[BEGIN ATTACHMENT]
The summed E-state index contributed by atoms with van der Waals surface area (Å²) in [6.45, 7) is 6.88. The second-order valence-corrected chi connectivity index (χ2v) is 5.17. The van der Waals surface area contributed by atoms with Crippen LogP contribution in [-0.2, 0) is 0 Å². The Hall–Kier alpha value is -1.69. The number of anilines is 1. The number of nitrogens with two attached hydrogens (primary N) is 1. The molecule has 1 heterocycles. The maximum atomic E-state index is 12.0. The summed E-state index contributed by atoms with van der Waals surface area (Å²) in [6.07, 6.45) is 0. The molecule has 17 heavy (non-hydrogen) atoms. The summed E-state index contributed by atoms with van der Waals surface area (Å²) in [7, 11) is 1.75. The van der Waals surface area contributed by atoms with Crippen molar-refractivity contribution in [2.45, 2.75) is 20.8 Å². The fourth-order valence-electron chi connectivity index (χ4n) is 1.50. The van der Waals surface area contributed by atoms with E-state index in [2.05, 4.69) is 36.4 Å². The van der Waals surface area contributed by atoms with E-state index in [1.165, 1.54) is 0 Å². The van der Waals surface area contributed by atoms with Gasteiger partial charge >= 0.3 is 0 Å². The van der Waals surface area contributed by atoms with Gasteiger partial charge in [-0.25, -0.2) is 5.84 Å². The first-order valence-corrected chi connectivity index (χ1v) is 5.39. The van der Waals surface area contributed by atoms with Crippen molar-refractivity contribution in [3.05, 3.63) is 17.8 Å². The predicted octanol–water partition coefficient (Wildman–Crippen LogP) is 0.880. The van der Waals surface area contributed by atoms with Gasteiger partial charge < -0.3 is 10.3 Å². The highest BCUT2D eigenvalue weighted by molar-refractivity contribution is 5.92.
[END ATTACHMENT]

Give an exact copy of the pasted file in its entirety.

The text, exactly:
The summed E-state index contributed by atoms with van der Waals surface area (Å²) in [6.45, 7) is 6.88. The second-order valence-corrected chi connectivity index (χ2v) is 5.17. The van der Waals surface area contributed by atoms with Crippen LogP contribution in [-0.2, 0) is 0 Å². The Hall–Kier alpha value is -1.69. The number of anilines is 1. The number of nitrogens with two attached hydrogens (primary N) is 1. The molecule has 1 heterocycles. The maximum atomic E-state index is 12.0. The summed E-state index contributed by atoms with van der Waals surface area (Å²) in [6.07, 6.45) is 0. The molecule has 17 heavy (non-hydrogen) atoms. The summed E-state index contributed by atoms with van der Waals surface area (Å²) in [7, 11) is 1.75. The van der Waals surface area contributed by atoms with Crippen molar-refractivity contribution in [2.45, 2.75) is 20.8 Å². The fourth-order valence-electron chi connectivity index (χ4n) is 1.50. The van der Waals surface area contributed by atoms with E-state index in [2.05, 4.69) is 36.4 Å². The van der Waals surface area contributed by atoms with E-state index in [1.165, 1.54) is 0 Å². The van der Waals surface area contributed by atoms with Gasteiger partial charge >= 0.3 is 0 Å². The van der Waals surface area contributed by atoms with Gasteiger partial charge in [-0.25, -0.2) is 5.84 Å². The first-order valence-corrected chi connectivity index (χ1v) is 5.39. The van der Waals surface area contributed by atoms with Crippen molar-refractivity contribution in [3.05, 3.63) is 17.8 Å². The predicted octanol–water partition coefficient (Wildman–Crippen LogP) is 0.880. The van der Waals surface area contributed by atoms with Gasteiger partial charge < -0.3 is 10.3 Å². The highest BCUT2D eigenvalue weighted by molar-refractivity contribution is 5.92.